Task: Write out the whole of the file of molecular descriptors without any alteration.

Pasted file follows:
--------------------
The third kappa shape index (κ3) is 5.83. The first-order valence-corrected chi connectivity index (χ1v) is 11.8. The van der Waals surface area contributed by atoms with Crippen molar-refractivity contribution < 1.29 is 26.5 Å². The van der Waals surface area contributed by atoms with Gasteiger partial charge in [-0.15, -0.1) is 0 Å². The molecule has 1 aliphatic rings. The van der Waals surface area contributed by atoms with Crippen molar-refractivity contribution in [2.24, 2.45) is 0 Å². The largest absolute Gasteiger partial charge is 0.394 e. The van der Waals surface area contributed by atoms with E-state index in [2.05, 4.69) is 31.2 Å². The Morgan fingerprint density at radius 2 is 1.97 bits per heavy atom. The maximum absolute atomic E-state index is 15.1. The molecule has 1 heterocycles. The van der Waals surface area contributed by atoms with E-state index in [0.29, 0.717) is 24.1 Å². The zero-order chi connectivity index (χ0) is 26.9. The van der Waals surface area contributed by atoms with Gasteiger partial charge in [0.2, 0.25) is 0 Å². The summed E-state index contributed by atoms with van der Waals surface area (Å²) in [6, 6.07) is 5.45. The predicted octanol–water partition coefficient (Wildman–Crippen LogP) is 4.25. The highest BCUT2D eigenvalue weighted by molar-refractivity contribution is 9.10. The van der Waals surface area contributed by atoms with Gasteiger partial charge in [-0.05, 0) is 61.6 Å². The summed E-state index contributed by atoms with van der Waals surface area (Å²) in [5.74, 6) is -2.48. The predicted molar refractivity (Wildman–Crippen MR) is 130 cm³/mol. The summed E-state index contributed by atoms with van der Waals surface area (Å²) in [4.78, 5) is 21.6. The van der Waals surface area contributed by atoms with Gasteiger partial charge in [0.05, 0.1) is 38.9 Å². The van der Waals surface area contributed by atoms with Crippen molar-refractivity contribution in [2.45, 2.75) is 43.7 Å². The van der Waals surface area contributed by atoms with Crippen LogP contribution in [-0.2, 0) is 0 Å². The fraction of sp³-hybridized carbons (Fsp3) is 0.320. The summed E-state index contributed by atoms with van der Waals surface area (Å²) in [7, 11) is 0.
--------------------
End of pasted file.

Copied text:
The third kappa shape index (κ3) is 5.83. The first-order valence-corrected chi connectivity index (χ1v) is 11.8. The van der Waals surface area contributed by atoms with Crippen molar-refractivity contribution < 1.29 is 26.5 Å². The van der Waals surface area contributed by atoms with Gasteiger partial charge in [-0.15, -0.1) is 0 Å². The molecule has 1 aliphatic rings. The van der Waals surface area contributed by atoms with Crippen molar-refractivity contribution in [2.24, 2.45) is 0 Å². The largest absolute Gasteiger partial charge is 0.394 e. The van der Waals surface area contributed by atoms with E-state index in [2.05, 4.69) is 31.2 Å². The Morgan fingerprint density at radius 2 is 1.97 bits per heavy atom. The maximum absolute atomic E-state index is 15.1. The molecule has 1 heterocycles. The van der Waals surface area contributed by atoms with E-state index in [0.29, 0.717) is 24.1 Å². The zero-order chi connectivity index (χ0) is 26.9. The van der Waals surface area contributed by atoms with Gasteiger partial charge in [0.2, 0.25) is 0 Å². The summed E-state index contributed by atoms with van der Waals surface area (Å²) in [6, 6.07) is 5.45. The predicted octanol–water partition coefficient (Wildman–Crippen LogP) is 4.25. The highest BCUT2D eigenvalue weighted by molar-refractivity contribution is 9.10. The van der Waals surface area contributed by atoms with Gasteiger partial charge in [-0.05, 0) is 61.6 Å². The summed E-state index contributed by atoms with van der Waals surface area (Å²) in [5.74, 6) is -2.48. The predicted molar refractivity (Wildman–Crippen MR) is 130 cm³/mol. The summed E-state index contributed by atoms with van der Waals surface area (Å²) in [4.78, 5) is 21.6. The van der Waals surface area contributed by atoms with Gasteiger partial charge in [0.05, 0.1) is 38.9 Å². The van der Waals surface area contributed by atoms with Crippen molar-refractivity contribution in [2.45, 2.75) is 43.7 Å². The van der Waals surface area contributed by atoms with Crippen LogP contribution in [-0.2, 0) is 0 Å². The fraction of sp³-hybridized carbons (Fsp3) is 0.320. The summed E-state index contributed by atoms with van der Waals surface area (Å²) in [7, 11) is 0.